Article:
Friday, August 29, 2008

Politics

I consider myself to be something of a politics junkie, although I'm not a wonk. I don't usually discuss politics on this blog (with at least one exception). But I have a bunch of thoughts about this week's Democratic National Convention and McCain's VP choice:

--Hillary supporters: Vote for Obama. A lot. This isn't about being right about a sexist society. Of course there is sexism in society. I would like to suggest that it is a mistake to try to prove your feminism by facilitating the election of someone who has promised to appoint ultra-Conservative Supreme Court justices. Did you know that John Roberts thinks that unmarried women shouldn't have access to birth control?

--McCain's VP choice (Sarah Palin, governor of Alaska) reeks of desperation. The night after Obama gives a fantastic speech (policy AND inspiration), the day of McCain 72nd birthday, the only rationale I can think of for picking someone who has no experience at anything and is about as qualified to be president as Martin Sheen is that McCain has decided he can't win without Hillary's supporters.

--Hey, McCain campaign: If you release your rebuttal to Obama's speech BEFORE the speech is actually finished--or the second it's finished; I don't have the exact timeline nailed down--people might get the idea that you didn't actually watch the speech.

--Don't believe the smears! This week, McCain's campaign has been beating the drum of "Obama has all of this lofty rhetoric, but he isn't offering specifics." First of all, in last night's speech, he did. Second, on his website, as a number of people pointed out in this comment stream on DovBear, he spells out his policies in excruciating detail. If you want to hear about his health care plan AND HOW HE WILL PAY FOR IT (oh, how I will miss Bush's unfunded mandates), it's all there.

--John Kerry gave a great speech about McCain not being a maverick anymore. He shares the malady of Al Gore and others, who give their best speeches when their presidential hopes have already been dashed.

--The Clintons did better than I expected in not screwing the convention up completely for Obama, but not as well as they could have. I liked Bill Clinton's speech, and I always enjoy his oratory. I thought that the second half, when he attacked McCain, was excellent; the first half, when he was praising Obama, was less enthusiastic than I would have liked, but not terrible.
--Hillary gave a good speech endorsing Obama, but the next morning she undercut herself by not ordering her supporters to vote for Obama and avoid the preposterous roll call that happened. Don't believe her "I can't tell them what to do" garbage. OF COURSE she can tell them what to do. They're HER delegates. And she didn't even try. She said that she would vote for Obama, but that they could vote for whomever they wanted. Way to be a leader promoting unity!

--Biden gave a great speech. He came across as approachable and one of the guys (which, from what I have heard, he is), and he attack-dogged it to infinity! Democrats should have been more enthusiastic about it. Democrats, be happy already. Our ticket is awesome. Their ticket sucks. Enjoy yourselves for once! This brings us to the "Biden corallary": Obama's speech rocked! It kicked! So if you're a Democratic political writer, don't say, "Well, yes, it was good, but I'm uneasy about . . .", or "The problem was . . .". Try to stay on message for once! The Republicans don't do this, and they have won the last two presidential elections. Coincidence? I think not.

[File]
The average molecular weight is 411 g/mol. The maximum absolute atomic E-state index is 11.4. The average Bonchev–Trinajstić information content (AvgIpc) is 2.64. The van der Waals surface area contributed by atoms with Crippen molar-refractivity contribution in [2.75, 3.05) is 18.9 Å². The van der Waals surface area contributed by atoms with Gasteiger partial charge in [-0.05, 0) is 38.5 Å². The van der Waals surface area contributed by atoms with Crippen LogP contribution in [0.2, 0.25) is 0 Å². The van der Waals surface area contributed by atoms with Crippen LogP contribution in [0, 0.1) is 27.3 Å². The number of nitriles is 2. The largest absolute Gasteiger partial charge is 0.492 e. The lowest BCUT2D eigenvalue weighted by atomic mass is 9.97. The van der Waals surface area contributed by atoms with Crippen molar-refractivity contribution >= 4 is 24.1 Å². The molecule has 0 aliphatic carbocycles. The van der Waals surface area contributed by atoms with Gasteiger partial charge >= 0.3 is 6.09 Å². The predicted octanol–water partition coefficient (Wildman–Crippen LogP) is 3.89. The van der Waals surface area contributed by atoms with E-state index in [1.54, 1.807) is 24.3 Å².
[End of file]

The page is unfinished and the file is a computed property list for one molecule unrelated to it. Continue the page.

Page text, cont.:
--I was moved almost to tears by Ted Kennedy's speech and his presence at the convention. I admire his service to our country so much. (I also consider it a kind of repentance for his shameful act at Chappaquiddick). I can't imagine the Senate without him.

--Snarkiness is NOT the answer to everything. I usually enjoy reading Wonkette, a political blog that is about 90% snark. Generally, I find their take on the mundane politics of the day pretty funny, but they were very ill-equipped to deal with real news, particularly the inspirational speeches at the convention.

And, finally,

THE MEDIA IS OUT OF CONTROL. They spent so much of their time at the convention finding the ten crazy Hillary supporters who are voting for McCain. Conflict, or the appearance of conflict, makes for a better story than unity. There were real problems with the Clintons (see my comment above), but the amount of time the MSM devoted to it was unreal. I watched CNN the most, so I am madder at them than at others. Their answer to every Democratic speech was to have a Republican operative on to "reply," let said operative prattle on, and not challenge him or her at all. Do you call that journalism??? And where's the critique of McCain? (The New Republic had something on this, says my dad, but I think it's only accessible to subscribers). The critique better come next week, media. I'm putting you on notice, Stephen-Colbert style.

2 comments:

elf said...

It's funny. Before Obama made his VP pick I was hoping he'd choose a white woman in order to win over recalcitrant Clinton supporters without alienating voters who don't like Hilary herself. (Actually, I thought of it more as backing the Clintonistas into a corner: you can't protest losing the opportunity to vote for a woman when there's a woman on the ticket, anyway.) Now I'm glad he took the high road. The tables have turned on the experience issue. I do realize that Obama's ratings actually went down after choosing Biden, but maybe it'll pay off in the long run. (Of course, I'm usually wrong about these things.)

rebecca said...
This comment has been removed by a blog administrator.